College Application Do’s and Don’ts: The Ultimate List
Applying to colleges is a time-consuming and often overwhelming process. To help guide you through it, we’ve put together a list of helpful college admission do’s and don’ts.
The summer before your senior year is an ideal time to start working on your college applications. Sure, this may not be your idea of summer fun. But once senior year is underway, you’ll find it much more difficult to make time for filling out college applications and writing college essays.
Even before the summer, it’s a good idea to have a list of colleges and deadlines put together, along with a list of your extracurricular involvement and achievements.
Research each college/university.
If you’re serious about receiving acceptance letters, it’s important to be knowledgeable about each college/university you’ll be applying to. Research classes, professors, opportunities, and unique qualities that interest you.
This way, your application and essays will reflect a genuine interest in and knowledge of the college or university. This can set you apart from other applicants who are mindlessly filling out applications without doing their research.
You should also research the average admitted student’s SAT/ACT scores and GPA to gauge your chances of acceptance.
Brainstorm and plan before beginning your essays.
To write an excellent college application essay, brainstorming and planning are key. Start by looking at the topic options, whether you’re writing a Common Application essay or something college-specific.
For each topic, jot down a few related ideas. Do you have a meaningful story related to the topic? When you’re done, read through your ideas and choose the one that will make the best essay.
A good college essay is meaningful to you and provides insight on who you are and what you think is important. Once you’ve chosen your idea, plan out a beginning, middle, and end before you start writing. College essays have strict word limits, so planning ensures you leave room for all the most important details.
Instead of saying you’re excited that the college “offers plentiful opportunities,” provide concrete examples of opportunities that spark your interest (and explain why).
Rather than writing that you’re a “great leader,” tell a story about a time you showed excellent leadership qualities.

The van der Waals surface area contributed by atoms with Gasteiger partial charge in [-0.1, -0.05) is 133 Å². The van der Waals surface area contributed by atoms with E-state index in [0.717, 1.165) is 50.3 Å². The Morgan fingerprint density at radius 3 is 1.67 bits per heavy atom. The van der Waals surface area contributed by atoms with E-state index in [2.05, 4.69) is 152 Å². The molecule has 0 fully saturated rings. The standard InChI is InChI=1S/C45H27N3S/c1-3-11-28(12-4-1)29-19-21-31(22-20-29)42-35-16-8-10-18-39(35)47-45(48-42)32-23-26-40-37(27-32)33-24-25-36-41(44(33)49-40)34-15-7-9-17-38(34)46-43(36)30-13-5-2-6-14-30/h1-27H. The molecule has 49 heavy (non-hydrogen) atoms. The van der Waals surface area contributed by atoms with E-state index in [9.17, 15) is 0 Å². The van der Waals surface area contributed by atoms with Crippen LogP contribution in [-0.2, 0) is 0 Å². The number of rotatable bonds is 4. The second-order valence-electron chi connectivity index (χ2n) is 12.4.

Don’t say you “love learning;” write about the time you spent six hours in the library absorbed in books on forensic psychology.
You get the idea.
Avoid generic statements and fill your application with concrete details and specific anecdotes instead. Specificity makes your meaning clear and breathes life into your application.
Apply to your dream schools.
Sometimes, the school you really want to go to may seem like a reach. Don’t let that stop you from applying. If you have time, try to boost your GPA. Consider taking the SAT or ACT again to get a higher score. Even if your time is limited, you can focus on getting great letters of recommendation and writing stellar essays.
You may or may not get in, but you won’t know unless you try. Apply to at least two “dream schools,” but make sure that you also apply to a few more practical alternatives just in case. Even if you don’t get into the school of your dreams, you’ll have some great options to choose from.
Have a “theme” or “story.”
Before you start applying to colleges, spend some time thinking about:
- Your identity. What experiences or traits most define you?
- Challenges. What challenges have you overcome? How did you overcome them? What did you learn, or how did these experiences shape you?
- Passions. What are you passionate about? What do you truly love to do? What makes you tick?
- The future. What are your goals and plans for the future? What would you like to achieve? How would you like to contribute to society?
Your college application is your introduction to the admissions team, and it should tell your story. Choose a few key aspects of your personality and identity to incorporate throughout your application. This ensures that your application is a reflection of you, and that’s something that will certainly stand out.